In February 2003, David Beckham suffered a head graze after a flying boot hit him full on the face. It is believed the boot was kicked by an angry Fergie. In October 2004, there were reports of flying pizza following a bad-tempered match with Arsenal.

Other strange football injuries include Chelsea keeper Dave Beasant who hurt his foot after he let a salad cream bottle slip from his grasp. Leeds star David Batty hurt his ankle after a toddler drove over it on a tricycle. Midfielder Darren Barnard of Barnsley damaged knee ligaments when he slipped in a puddle of puppy urine. And Dundee striker Derek Lyle had to miss Saturday's 2-0 Scottish Cup defeat by Queen of the South after he fell through a coffee table and cut his stomach.

Daily Record article.

via the Fiver.

Cool Giraffe Mural

On the way to Heaton Park.

Monday, 17 March 2008


I came back to work after a week off sick, and found this unhappy face on a card in my keyboard.

On the rear of the card was this much happier face.

The energy management team had put out the cards. A smiley face means you switched your monitor off overnight, consuming less unnecessary energy and thereby saving the world. An un-smiley face means you left your monitor on standby overnight, using up limited energy resources and thereby dooming future generations to a life of leather, studs and Tina Turner. What a good idea.

What the energy management team may not have realised is that the faces cards have another function, and in my opinion a far more useful one - desktop mood indicators. A green smiley card displayed on one’s desk denotes goodwill, job satisfaction and contentment. A red un-smiley face depicts the opposite, grumpiness, dissatisfaction and ire. I’ve gone for a more nuanced three faced system.

Today I found out two things that placed me firmly in one of the two camps.

Firstly, there has been no development relating to the security of my current job role beyond the end of the current month, which is in two weeks. Grossly unprofessional email behaviour from my by-proxy line manager (the real line manager having left in June and remaining un-replaced even now, in March) has – if anything – unsteadied my nerves on this matter. I don’t think I was supposed to be copied into that email to Personnel.

Secondly, my overall boss, in whose ability I have little faith, has been appointed to that role on a permanent basis. Until now, she was covering somebody else’s maternity leave. Until now, I’d consoled myself with the thought that she wouldn’t be the best candidate to apply for the job permanently. I’d lived in hope, until now.

Sunday, 16 March 2008

An hour or two on Dave’s allotment

I helped Dave for a couple of hours this afternoon. We dug a couple of trenches, and sowed potatoes, then turned over the soil in a patch and planted 200 onions. We fashioned a net to protect the onions from hungry birds, and came up with a rudimentary scarecrow using a crowbar and a carrier bag. It looks bleak now, but – weather permitting – it should bear rewards, other than rhubarb, by the end of the summer.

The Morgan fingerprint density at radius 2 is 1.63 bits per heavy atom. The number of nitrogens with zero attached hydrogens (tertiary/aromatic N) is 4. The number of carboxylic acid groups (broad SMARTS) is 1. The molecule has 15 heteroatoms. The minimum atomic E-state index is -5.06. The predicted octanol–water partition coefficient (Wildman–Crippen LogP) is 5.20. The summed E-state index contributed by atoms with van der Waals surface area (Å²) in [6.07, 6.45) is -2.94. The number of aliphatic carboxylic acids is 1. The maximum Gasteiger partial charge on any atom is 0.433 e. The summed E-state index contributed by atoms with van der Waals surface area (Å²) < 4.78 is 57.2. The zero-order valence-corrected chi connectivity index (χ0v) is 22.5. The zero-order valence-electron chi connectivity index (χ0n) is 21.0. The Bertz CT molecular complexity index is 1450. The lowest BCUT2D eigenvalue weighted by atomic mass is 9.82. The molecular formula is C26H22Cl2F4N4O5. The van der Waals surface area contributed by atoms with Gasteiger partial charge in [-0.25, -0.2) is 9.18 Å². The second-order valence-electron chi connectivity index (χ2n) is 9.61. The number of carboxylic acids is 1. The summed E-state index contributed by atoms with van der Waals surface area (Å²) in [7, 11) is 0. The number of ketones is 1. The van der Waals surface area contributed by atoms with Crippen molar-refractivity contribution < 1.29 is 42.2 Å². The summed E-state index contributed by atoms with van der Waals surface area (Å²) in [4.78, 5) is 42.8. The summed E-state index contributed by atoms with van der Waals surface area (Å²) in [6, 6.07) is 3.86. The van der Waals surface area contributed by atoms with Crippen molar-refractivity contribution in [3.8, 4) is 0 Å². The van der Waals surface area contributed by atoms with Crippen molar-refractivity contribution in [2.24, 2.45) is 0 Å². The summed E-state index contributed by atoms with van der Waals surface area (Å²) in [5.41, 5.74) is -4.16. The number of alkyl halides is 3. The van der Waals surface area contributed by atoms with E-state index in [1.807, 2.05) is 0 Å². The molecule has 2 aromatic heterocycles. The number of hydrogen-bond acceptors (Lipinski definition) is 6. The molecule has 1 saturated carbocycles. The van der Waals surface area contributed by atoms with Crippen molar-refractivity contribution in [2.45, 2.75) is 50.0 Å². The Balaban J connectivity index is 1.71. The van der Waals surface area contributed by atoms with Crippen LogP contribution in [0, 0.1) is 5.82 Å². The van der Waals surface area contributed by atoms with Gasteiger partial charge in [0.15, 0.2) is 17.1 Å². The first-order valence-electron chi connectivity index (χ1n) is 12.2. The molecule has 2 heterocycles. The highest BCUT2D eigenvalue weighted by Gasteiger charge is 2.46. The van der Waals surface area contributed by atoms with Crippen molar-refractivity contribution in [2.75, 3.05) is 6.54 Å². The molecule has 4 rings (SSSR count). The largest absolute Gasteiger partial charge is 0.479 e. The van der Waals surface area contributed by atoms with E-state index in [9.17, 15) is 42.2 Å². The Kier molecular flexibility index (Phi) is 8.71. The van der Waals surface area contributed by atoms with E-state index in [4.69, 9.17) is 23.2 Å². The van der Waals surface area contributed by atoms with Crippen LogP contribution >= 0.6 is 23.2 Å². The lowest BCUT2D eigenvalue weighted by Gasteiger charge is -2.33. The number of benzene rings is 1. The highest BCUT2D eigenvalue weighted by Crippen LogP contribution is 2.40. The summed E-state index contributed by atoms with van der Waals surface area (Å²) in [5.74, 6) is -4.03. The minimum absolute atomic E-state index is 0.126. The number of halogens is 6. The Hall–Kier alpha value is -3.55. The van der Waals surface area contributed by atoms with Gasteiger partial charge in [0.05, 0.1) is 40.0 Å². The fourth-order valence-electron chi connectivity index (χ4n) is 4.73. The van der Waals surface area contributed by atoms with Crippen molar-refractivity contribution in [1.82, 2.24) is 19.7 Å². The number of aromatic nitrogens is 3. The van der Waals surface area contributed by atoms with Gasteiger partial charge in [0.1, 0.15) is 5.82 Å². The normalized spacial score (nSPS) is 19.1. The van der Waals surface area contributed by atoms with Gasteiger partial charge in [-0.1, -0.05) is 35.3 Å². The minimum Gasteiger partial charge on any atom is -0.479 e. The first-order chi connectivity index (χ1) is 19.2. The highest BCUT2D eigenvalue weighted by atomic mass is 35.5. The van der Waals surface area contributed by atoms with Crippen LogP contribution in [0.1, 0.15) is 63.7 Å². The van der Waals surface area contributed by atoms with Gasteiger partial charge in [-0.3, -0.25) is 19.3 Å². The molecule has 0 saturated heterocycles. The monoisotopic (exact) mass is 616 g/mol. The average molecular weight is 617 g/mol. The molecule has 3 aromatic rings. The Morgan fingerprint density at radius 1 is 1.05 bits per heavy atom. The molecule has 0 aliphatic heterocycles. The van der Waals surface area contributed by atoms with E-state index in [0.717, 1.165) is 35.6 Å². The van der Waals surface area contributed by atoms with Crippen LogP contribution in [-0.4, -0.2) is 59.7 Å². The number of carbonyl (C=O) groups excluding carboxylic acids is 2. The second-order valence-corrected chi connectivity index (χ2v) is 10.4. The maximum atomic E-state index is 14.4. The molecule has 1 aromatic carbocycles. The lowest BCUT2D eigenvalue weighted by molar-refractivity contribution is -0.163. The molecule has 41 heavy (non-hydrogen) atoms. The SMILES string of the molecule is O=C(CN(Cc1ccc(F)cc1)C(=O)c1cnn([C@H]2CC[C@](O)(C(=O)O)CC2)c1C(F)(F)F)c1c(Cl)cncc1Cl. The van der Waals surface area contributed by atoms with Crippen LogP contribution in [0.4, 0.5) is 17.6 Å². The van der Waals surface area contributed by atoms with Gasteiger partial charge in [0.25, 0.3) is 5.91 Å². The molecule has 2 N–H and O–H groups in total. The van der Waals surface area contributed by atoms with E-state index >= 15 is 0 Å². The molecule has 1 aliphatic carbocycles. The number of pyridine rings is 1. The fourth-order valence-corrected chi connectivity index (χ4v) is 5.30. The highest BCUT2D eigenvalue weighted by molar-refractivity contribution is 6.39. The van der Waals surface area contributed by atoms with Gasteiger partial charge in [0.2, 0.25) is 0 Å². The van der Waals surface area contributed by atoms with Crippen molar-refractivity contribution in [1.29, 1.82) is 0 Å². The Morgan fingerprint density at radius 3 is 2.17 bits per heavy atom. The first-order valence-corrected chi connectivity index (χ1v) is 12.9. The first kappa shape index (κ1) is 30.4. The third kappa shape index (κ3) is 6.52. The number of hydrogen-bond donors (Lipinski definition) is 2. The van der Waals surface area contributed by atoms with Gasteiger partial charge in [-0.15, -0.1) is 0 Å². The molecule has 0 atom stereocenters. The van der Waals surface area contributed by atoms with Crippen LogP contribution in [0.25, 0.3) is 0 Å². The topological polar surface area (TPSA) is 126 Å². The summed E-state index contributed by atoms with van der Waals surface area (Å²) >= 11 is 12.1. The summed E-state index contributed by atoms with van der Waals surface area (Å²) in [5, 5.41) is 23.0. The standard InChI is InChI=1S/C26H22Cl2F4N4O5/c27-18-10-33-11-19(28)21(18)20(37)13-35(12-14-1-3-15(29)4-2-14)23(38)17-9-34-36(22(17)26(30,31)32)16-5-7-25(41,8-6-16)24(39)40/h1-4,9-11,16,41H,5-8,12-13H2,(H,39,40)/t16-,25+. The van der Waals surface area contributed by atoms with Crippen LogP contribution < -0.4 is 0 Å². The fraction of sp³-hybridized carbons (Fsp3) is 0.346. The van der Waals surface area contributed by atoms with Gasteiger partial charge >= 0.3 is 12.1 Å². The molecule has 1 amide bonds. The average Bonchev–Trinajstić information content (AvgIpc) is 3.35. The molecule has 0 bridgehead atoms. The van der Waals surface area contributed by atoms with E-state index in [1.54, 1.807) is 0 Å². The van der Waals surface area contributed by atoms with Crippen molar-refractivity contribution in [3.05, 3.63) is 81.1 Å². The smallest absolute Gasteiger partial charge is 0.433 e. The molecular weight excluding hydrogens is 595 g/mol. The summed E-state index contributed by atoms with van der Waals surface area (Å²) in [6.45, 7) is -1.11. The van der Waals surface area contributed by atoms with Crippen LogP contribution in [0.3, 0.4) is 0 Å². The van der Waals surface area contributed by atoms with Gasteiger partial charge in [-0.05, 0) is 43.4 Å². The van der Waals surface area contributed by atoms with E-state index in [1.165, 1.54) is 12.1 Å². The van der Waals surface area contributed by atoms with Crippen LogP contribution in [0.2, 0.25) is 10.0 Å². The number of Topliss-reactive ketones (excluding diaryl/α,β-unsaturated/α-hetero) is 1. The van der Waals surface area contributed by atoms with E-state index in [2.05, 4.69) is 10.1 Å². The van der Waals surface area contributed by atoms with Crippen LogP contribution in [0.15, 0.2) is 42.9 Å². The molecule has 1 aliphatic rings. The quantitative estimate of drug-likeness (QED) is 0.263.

Friday, 14 March 2008

Quite a precise message.

Quite a precise message., originally uploaded by ian boyd.

I saw this on BoingBoing tehehehehehe

Filesharing: don't do it

I love (Click to view bigger)

Tuesday, 11 March 2008

I rattle when I walk

Metronidazole 200mg - two tablets, thrice daily

Amoxicillin 500mg - one tablet, thrice daily

ibuprofen 200mg - two tablets, thrice daily

Multi-vitamin - one tablet, once daily

Daily total: sixteen tablets, 3.9g active ingredients (not including the multivitamin)

Monday, 10 March 2008

Monday's timetable, love from the NHS

0850: Check NHS website for opening hours of West Didsbury walk-in centre, and find them to be 11am until 9pm.

1030: Walk to West Didsbury walk-in centre, only to be told it's closed for refubishments until 4pm, and get advised to go to Burnage Walk-in centre instead.

1115: Arrive at Burnage walk-in centre, where a considerable queue has built up since it opened at 8am, and cheerily accept that there'll be a wait on the cards. Sit down, and get rather into Douglas Coupland's Girlfriend in a Coma.

1330: See a nurse at Burnage walk-in centre, who suggests going to A&E at the MRI to see a doctor.

1415: Arrive at A&E at the MRI.

1430: Triage. Tell the triage nurse what the nurse at Burnage walk-in centre has said. Retire to one's seat, with Douglas Coupland's Girlfriend in a Coma. Start to get frustrated at the contrived nature of the novel's plotting.

1700: Get called up, amongst a bunch of others, to follow the traige nurse through to... the MRI walk-in centre. Wait a second - couldn't I have come straight here at 8.30am?

1730: Finish Douglas Coupland's Girlfriend in a Coma in disgust. What a tacked-on ending, what a cop-out, and what a rip-off. What an unsatisfying deus ex machina. Feel glad that it only cost me £2, and in a charity shop too, as I'd have been disgusted if my money had gone on to line the pockets of the writer or the publisher of that toss.

1745: Breathe immense sigh of relief as Pippa comes to wait with me.

1825: Finally get to see... a nurse. Third nurse of the day, in fact. In a virtually word-for-word repeat of what I'd heard at Burnage walk-in centre, agree that it'd probably be a good idea to get a doctor's opinion on this.

1845: Having seen a doctor eight hours after turning up at my local walk-in centre, head home.

Monday, 3 March 2008

If I had a thought-hammer…

If I’d been successful with the last job I applied for, today would have been my start date. Instead, I’m burdened with handling the fears of a flappy, flustered senior manager who’s just not getting my point. If I’d got that job, today would have been a breeze, gliding around the new office, trying to remember new people’s names and faces, and being shown where the fire exits were. Instead, I’ve seriously been considering running for the fire exits here. What is it about bad news that inspires such disbelief? I’ve had to explain the same thing again and again and again. I wish I had a thought-hammer, with which I could drive in difficult concepts. It would have had a lot of use over the last few days.

Sunday, 2 March 2008

Retire the jug

I finally bought the ladle that I’ve needed for ages. Serving soup will certainly be simpler now.